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This is a "free floating deck" supported both in the front and back and not dependent on the house–DeckResurrect

Are you hosting a graduation party? Is there an upcoming wedding or family reunion at your home? Well, before you have everyone pose on the deck for pics, can you vouch for its construction? And that your deck was built without the builder cutting corners? If you are not sure, then call DeckResurrect or a qualified home inspector. We can check your deck to see if is anchored and properly built.

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Most townhome decks and some single family home decks are attached to the house by means of a ledger board of the deck connected to the ban board of the house. As the homeowner, you should scrutinize the construction of your deck, especially before you have friends and family on the deck. Some decks have been known to separate from the house because they are not properly anchored at the ledger to ban board, causing great injury to those on the deck. The injuries take place when there are a large number of people on the deck during a gathering or party, thus creating a lot of weight and added stress onto the deck (not a problem if deck is built properly). Make sure your deck is anchored well to the house before having people on it.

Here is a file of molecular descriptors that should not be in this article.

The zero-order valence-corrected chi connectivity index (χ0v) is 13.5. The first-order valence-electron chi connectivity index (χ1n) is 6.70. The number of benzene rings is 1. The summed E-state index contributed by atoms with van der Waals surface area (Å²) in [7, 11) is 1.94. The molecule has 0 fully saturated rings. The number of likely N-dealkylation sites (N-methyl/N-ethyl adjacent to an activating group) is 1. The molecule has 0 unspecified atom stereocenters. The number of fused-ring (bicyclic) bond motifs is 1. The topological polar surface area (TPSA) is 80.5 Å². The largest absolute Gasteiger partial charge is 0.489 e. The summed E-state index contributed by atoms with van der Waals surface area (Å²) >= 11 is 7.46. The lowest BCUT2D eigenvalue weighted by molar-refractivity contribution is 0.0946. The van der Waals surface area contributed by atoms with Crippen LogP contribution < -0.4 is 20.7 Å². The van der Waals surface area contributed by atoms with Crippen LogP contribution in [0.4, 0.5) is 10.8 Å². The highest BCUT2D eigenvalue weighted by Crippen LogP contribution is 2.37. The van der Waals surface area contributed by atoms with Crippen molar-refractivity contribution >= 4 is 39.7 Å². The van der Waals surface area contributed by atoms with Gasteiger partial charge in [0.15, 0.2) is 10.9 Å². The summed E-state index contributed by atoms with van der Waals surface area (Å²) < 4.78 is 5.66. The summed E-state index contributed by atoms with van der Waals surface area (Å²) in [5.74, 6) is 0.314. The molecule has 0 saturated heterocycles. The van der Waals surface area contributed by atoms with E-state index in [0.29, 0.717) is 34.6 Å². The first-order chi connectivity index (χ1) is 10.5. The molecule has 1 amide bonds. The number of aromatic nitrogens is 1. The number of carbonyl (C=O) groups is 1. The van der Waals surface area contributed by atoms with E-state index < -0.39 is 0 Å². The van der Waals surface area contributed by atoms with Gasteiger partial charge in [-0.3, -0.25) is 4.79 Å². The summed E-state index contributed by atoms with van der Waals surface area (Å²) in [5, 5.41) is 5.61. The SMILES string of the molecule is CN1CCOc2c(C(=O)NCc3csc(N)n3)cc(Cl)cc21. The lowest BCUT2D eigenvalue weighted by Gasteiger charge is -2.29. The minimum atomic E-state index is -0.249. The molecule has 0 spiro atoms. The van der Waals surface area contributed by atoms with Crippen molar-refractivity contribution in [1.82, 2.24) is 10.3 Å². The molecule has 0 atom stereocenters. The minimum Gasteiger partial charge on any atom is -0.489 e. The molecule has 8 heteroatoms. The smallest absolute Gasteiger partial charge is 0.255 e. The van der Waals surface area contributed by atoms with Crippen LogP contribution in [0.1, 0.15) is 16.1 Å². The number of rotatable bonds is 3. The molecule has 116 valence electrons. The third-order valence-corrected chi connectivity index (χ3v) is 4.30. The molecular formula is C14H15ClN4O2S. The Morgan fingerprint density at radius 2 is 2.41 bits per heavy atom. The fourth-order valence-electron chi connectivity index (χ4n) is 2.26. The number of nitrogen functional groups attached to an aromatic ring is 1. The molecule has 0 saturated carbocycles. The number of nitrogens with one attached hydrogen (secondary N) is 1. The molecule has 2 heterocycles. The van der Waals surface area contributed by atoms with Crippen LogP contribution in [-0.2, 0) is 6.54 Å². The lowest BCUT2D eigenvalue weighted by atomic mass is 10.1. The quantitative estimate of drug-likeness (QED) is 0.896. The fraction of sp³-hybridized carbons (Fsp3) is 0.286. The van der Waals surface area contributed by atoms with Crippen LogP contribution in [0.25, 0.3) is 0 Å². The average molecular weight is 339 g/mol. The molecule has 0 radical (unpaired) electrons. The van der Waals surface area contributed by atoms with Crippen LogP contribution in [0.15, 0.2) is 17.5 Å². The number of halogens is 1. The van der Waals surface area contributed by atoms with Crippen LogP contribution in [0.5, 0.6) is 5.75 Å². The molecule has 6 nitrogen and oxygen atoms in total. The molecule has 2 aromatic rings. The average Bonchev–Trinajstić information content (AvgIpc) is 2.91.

Click picture above to see an enlargement of this deck. A better form of construction is to have beams and posts at the front and back of your deck (thus “free floating” as shown in first photo above), with the deck being cantilevered no more than two feet out over the beam. A beam should never be just nailed to a deck, but bolted with galvanized or stainless steel carriage bolts (if living near the ocean’s salt air). As a professionally trained and experienced home inspector, I can also check to see if your deck is properly constructed. I originally became a home inspector because of the amount of poorly constructed and unsafe decks I saw while cleaning them. I was amazed that these decks passed local county inspections (that is, if county permits were pulled in the first place). Typically, the contractor is cutting costs or the carpenter just does not know how to properly construct a deck according to code or national construction standards. (SEE GALLERY OF NEW & PROPER DECK CONSTRUCTION)

SEE our FAQ for more great deck power washing-related tips!

Click above to see the real life dangers many face from poor deck construction. This deck collapse was from December 2013.

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